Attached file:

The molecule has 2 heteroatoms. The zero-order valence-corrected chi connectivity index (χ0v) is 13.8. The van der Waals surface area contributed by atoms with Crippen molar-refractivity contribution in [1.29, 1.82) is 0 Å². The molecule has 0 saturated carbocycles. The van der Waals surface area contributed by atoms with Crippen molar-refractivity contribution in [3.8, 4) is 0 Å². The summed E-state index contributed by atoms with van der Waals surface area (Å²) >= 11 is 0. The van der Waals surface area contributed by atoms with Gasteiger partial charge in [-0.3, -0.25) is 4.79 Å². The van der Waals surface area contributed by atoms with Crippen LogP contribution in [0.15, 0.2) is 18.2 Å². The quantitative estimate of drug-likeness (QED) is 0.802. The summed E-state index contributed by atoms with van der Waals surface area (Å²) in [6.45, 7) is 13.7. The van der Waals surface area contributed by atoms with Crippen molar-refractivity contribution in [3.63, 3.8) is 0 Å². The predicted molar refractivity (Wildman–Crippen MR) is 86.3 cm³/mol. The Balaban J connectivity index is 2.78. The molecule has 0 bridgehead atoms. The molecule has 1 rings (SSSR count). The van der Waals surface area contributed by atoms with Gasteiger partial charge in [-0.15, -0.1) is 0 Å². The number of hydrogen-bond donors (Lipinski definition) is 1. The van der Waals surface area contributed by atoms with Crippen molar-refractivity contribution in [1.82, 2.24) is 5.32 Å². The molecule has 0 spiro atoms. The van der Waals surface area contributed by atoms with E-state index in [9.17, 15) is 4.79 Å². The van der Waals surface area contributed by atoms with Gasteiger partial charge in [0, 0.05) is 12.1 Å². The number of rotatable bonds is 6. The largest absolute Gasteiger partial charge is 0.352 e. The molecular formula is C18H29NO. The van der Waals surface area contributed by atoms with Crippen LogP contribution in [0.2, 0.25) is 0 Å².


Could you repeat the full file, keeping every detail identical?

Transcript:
The molecule has 2 heteroatoms. The zero-order valence-corrected chi connectivity index (χ0v) is 13.8. The van der Waals surface area contributed by atoms with Crippen molar-refractivity contribution in [1.29, 1.82) is 0 Å². The molecule has 0 saturated carbocycles. The van der Waals surface area contributed by atoms with Crippen molar-refractivity contribution in [3.8, 4) is 0 Å². The summed E-state index contributed by atoms with van der Waals surface area (Å²) >= 11 is 0. The van der Waals surface area contributed by atoms with Gasteiger partial charge in [-0.3, -0.25) is 4.79 Å². The van der Waals surface area contributed by atoms with Crippen LogP contribution in [0.15, 0.2) is 18.2 Å². The quantitative estimate of drug-likeness (QED) is 0.802. The summed E-state index contributed by atoms with van der Waals surface area (Å²) in [6.45, 7) is 13.7. The van der Waals surface area contributed by atoms with Crippen molar-refractivity contribution in [3.63, 3.8) is 0 Å². The predicted molar refractivity (Wildman–Crippen MR) is 86.3 cm³/mol. The Balaban J connectivity index is 2.78. The molecule has 0 bridgehead atoms. The molecule has 1 rings (SSSR count). The van der Waals surface area contributed by atoms with Gasteiger partial charge in [-0.15, -0.1) is 0 Å². The number of hydrogen-bond donors (Lipinski definition) is 1. The van der Waals surface area contributed by atoms with Crippen molar-refractivity contribution in [1.82, 2.24) is 5.32 Å². The molecule has 0 spiro atoms. The van der Waals surface area contributed by atoms with E-state index in [9.17, 15) is 4.79 Å². The van der Waals surface area contributed by atoms with Gasteiger partial charge in [0, 0.05) is 12.1 Å². The number of rotatable bonds is 6. The largest absolute Gasteiger partial charge is 0.352 e. The molecular formula is C18H29NO. The van der Waals surface area contributed by atoms with Crippen LogP contribution in [0.2, 0.25) is 0 Å².